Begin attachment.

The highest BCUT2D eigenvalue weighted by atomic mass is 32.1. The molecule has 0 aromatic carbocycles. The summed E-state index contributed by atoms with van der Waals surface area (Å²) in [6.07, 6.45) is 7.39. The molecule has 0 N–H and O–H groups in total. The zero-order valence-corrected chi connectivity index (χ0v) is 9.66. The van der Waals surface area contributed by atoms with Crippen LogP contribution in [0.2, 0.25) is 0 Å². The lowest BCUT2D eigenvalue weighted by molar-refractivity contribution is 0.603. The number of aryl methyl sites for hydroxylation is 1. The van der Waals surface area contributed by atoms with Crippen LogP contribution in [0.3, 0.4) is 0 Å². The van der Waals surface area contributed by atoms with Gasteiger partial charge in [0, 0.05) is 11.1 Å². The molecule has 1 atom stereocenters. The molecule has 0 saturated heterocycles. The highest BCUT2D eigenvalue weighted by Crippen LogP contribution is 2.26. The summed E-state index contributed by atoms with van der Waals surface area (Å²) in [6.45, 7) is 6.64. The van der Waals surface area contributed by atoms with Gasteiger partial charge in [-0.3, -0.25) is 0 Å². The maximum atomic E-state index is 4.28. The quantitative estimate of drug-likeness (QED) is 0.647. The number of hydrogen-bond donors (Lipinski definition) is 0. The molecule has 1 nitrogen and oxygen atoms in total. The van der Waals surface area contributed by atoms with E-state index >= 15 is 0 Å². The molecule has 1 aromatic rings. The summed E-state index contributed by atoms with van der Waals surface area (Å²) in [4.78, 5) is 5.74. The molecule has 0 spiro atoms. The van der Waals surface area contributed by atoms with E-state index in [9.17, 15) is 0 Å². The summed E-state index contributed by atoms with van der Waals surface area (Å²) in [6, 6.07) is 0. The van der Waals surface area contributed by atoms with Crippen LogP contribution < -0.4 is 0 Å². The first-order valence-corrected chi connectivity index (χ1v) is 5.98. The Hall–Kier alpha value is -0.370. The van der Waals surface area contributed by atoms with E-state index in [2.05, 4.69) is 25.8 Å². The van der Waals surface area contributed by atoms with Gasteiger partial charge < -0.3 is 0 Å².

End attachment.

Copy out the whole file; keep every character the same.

The highest BCUT2D eigenvalue weighted by atomic mass is 32.1. The molecule has 0 aromatic carbocycles. The summed E-state index contributed by atoms with van der Waals surface area (Å²) in [6.07, 6.45) is 7.39. The molecule has 0 N–H and O–H groups in total. The zero-order valence-corrected chi connectivity index (χ0v) is 9.66. The van der Waals surface area contributed by atoms with Crippen LogP contribution in [0.2, 0.25) is 0 Å². The lowest BCUT2D eigenvalue weighted by molar-refractivity contribution is 0.603. The number of aryl methyl sites for hydroxylation is 1. The van der Waals surface area contributed by atoms with Crippen LogP contribution in [0.3, 0.4) is 0 Å². The van der Waals surface area contributed by atoms with Gasteiger partial charge in [0, 0.05) is 11.1 Å². The molecule has 1 atom stereocenters. The molecule has 0 saturated heterocycles. The highest BCUT2D eigenvalue weighted by Crippen LogP contribution is 2.26. The summed E-state index contributed by atoms with van der Waals surface area (Å²) in [6.45, 7) is 6.64. The van der Waals surface area contributed by atoms with Gasteiger partial charge in [-0.3, -0.25) is 0 Å². The maximum atomic E-state index is 4.28. The quantitative estimate of drug-likeness (QED) is 0.647. The number of hydrogen-bond donors (Lipinski definition) is 0. The molecule has 1 nitrogen and oxygen atoms in total. The van der Waals surface area contributed by atoms with E-state index >= 15 is 0 Å². The molecule has 1 aromatic rings. The summed E-state index contributed by atoms with van der Waals surface area (Å²) in [4.78, 5) is 5.74. The molecule has 0 spiro atoms. The van der Waals surface area contributed by atoms with E-state index in [9.17, 15) is 0 Å². The summed E-state index contributed by atoms with van der Waals surface area (Å²) in [6, 6.07) is 0. The van der Waals surface area contributed by atoms with Crippen LogP contribution < -0.4 is 0 Å². The first-order valence-corrected chi connectivity index (χ1v) is 5.98. The Hall–Kier alpha value is -0.370. The van der Waals surface area contributed by atoms with E-state index in [2.05, 4.69) is 25.8 Å². The van der Waals surface area contributed by atoms with Gasteiger partial charge < -0.3 is 0 Å².